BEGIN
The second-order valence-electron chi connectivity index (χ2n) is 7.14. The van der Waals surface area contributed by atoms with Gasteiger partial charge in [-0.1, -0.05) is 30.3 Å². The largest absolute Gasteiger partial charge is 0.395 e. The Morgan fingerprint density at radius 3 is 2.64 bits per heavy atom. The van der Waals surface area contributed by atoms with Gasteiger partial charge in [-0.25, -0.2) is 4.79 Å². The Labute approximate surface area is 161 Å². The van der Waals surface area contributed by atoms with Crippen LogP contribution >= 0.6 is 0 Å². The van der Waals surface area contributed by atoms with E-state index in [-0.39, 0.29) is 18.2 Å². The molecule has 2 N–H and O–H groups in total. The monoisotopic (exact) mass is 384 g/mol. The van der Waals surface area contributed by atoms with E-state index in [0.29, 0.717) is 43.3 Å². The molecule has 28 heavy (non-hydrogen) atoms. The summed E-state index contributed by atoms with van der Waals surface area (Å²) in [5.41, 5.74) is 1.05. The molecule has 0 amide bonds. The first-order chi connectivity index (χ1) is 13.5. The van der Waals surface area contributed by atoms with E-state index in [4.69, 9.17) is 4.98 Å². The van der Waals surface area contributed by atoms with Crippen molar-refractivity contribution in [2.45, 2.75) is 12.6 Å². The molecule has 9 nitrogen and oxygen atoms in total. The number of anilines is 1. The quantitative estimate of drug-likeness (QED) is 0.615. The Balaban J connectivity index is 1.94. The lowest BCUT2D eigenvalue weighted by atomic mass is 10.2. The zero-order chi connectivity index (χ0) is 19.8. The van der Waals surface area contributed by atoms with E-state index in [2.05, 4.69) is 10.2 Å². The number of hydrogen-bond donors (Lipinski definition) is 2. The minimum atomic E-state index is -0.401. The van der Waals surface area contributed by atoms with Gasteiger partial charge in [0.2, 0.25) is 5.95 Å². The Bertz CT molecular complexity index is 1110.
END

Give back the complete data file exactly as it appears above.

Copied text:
The second-order valence-electron chi connectivity index (χ2n) is 7.14. The van der Waals surface area contributed by atoms with Gasteiger partial charge in [-0.1, -0.05) is 30.3 Å². The largest absolute Gasteiger partial charge is 0.395 e. The Morgan fingerprint density at radius 3 is 2.64 bits per heavy atom. The van der Waals surface area contributed by atoms with Gasteiger partial charge in [-0.25, -0.2) is 4.79 Å². The Labute approximate surface area is 161 Å². The van der Waals surface area contributed by atoms with Crippen LogP contribution >= 0.6 is 0 Å². The van der Waals surface area contributed by atoms with E-state index in [-0.39, 0.29) is 18.2 Å². The molecule has 2 N–H and O–H groups in total. The monoisotopic (exact) mass is 384 g/mol. The van der Waals surface area contributed by atoms with E-state index in [0.29, 0.717) is 43.3 Å². The molecule has 28 heavy (non-hydrogen) atoms. The summed E-state index contributed by atoms with van der Waals surface area (Å²) in [5.41, 5.74) is 1.05. The molecule has 0 amide bonds. The first-order chi connectivity index (χ1) is 13.5. The van der Waals surface area contributed by atoms with E-state index in [4.69, 9.17) is 4.98 Å². The van der Waals surface area contributed by atoms with Crippen molar-refractivity contribution in [2.45, 2.75) is 12.6 Å². The molecule has 9 nitrogen and oxygen atoms in total. The number of anilines is 1. The quantitative estimate of drug-likeness (QED) is 0.615. The Balaban J connectivity index is 1.94. The lowest BCUT2D eigenvalue weighted by atomic mass is 10.2. The zero-order chi connectivity index (χ0) is 19.8. The van der Waals surface area contributed by atoms with E-state index in [2.05, 4.69) is 10.2 Å². The number of hydrogen-bond donors (Lipinski definition) is 2. The minimum atomic E-state index is -0.401. The van der Waals surface area contributed by atoms with Gasteiger partial charge in [0.2, 0.25) is 5.95 Å². The Bertz CT molecular complexity index is 1110.